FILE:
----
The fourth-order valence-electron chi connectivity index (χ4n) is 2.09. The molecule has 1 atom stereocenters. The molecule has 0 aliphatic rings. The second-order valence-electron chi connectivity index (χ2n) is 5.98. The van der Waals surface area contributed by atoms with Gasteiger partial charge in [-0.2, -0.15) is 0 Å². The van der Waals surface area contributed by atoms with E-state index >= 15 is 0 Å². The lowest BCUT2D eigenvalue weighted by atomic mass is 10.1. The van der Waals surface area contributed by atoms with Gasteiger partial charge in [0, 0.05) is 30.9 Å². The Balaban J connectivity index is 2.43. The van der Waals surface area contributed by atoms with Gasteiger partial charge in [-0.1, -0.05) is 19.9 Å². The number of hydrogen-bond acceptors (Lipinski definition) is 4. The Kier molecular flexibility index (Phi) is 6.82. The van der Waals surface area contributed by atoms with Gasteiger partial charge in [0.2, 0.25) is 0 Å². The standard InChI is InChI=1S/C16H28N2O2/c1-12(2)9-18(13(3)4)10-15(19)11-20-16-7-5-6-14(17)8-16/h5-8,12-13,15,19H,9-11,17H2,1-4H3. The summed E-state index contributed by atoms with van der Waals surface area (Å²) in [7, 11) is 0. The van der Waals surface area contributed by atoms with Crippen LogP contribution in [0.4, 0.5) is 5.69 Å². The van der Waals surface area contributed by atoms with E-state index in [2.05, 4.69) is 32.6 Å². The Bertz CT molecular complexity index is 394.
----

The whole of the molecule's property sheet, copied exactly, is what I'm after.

The fourth-order valence-electron chi connectivity index (χ4n) is 2.09. The molecule has 1 atom stereocenters. The molecule has 0 aliphatic rings. The second-order valence-electron chi connectivity index (χ2n) is 5.98. The van der Waals surface area contributed by atoms with Gasteiger partial charge in [-0.2, -0.15) is 0 Å². The van der Waals surface area contributed by atoms with E-state index >= 15 is 0 Å². The lowest BCUT2D eigenvalue weighted by atomic mass is 10.1. The van der Waals surface area contributed by atoms with Gasteiger partial charge in [0, 0.05) is 30.9 Å². The Balaban J connectivity index is 2.43. The van der Waals surface area contributed by atoms with Gasteiger partial charge in [-0.1, -0.05) is 19.9 Å². The number of hydrogen-bond acceptors (Lipinski definition) is 4. The Kier molecular flexibility index (Phi) is 6.82. The van der Waals surface area contributed by atoms with Gasteiger partial charge in [0.2, 0.25) is 0 Å². The standard InChI is InChI=1S/C16H28N2O2/c1-12(2)9-18(13(3)4)10-15(19)11-20-16-7-5-6-14(17)8-16/h5-8,12-13,15,19H,9-11,17H2,1-4H3. The summed E-state index contributed by atoms with van der Waals surface area (Å²) in [7, 11) is 0. The van der Waals surface area contributed by atoms with Crippen LogP contribution in [0.4, 0.5) is 5.69 Å². The van der Waals surface area contributed by atoms with E-state index in [2.05, 4.69) is 32.6 Å². The Bertz CT molecular complexity index is 394.